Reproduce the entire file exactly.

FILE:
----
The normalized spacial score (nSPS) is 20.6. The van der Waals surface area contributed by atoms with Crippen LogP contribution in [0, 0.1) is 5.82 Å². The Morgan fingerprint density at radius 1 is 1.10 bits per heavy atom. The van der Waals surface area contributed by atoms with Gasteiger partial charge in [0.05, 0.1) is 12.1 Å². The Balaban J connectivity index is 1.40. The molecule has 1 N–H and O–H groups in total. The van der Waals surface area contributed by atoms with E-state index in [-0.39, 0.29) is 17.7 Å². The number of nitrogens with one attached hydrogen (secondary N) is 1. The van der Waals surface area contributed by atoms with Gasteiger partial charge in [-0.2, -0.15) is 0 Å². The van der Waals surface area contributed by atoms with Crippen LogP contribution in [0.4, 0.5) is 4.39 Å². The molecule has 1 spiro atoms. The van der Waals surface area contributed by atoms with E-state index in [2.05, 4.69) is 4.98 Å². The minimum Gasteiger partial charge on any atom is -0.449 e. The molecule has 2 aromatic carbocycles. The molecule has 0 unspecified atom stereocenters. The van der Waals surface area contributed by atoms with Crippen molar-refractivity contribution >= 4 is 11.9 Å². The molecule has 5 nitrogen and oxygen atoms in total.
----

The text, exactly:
The normalized spacial score (nSPS) is 20.6. The van der Waals surface area contributed by atoms with Crippen LogP contribution in [0, 0.1) is 5.82 Å². The Morgan fingerprint density at radius 1 is 1.10 bits per heavy atom. The van der Waals surface area contributed by atoms with Gasteiger partial charge in [0.05, 0.1) is 12.1 Å². The Balaban J connectivity index is 1.40. The molecule has 1 N–H and O–H groups in total. The van der Waals surface area contributed by atoms with E-state index in [-0.39, 0.29) is 17.7 Å². The number of nitrogens with one attached hydrogen (secondary N) is 1. The van der Waals surface area contributed by atoms with Gasteiger partial charge in [-0.2, -0.15) is 0 Å². The van der Waals surface area contributed by atoms with Crippen LogP contribution in [0.4, 0.5) is 4.39 Å². The molecule has 1 spiro atoms. The van der Waals surface area contributed by atoms with E-state index in [2.05, 4.69) is 4.98 Å². The minimum Gasteiger partial charge on any atom is -0.449 e. The molecule has 2 aromatic carbocycles. The molecule has 0 unspecified atom stereocenters. The van der Waals surface area contributed by atoms with Crippen molar-refractivity contribution >= 4 is 11.9 Å². The molecule has 5 nitrogen and oxygen atoms in total.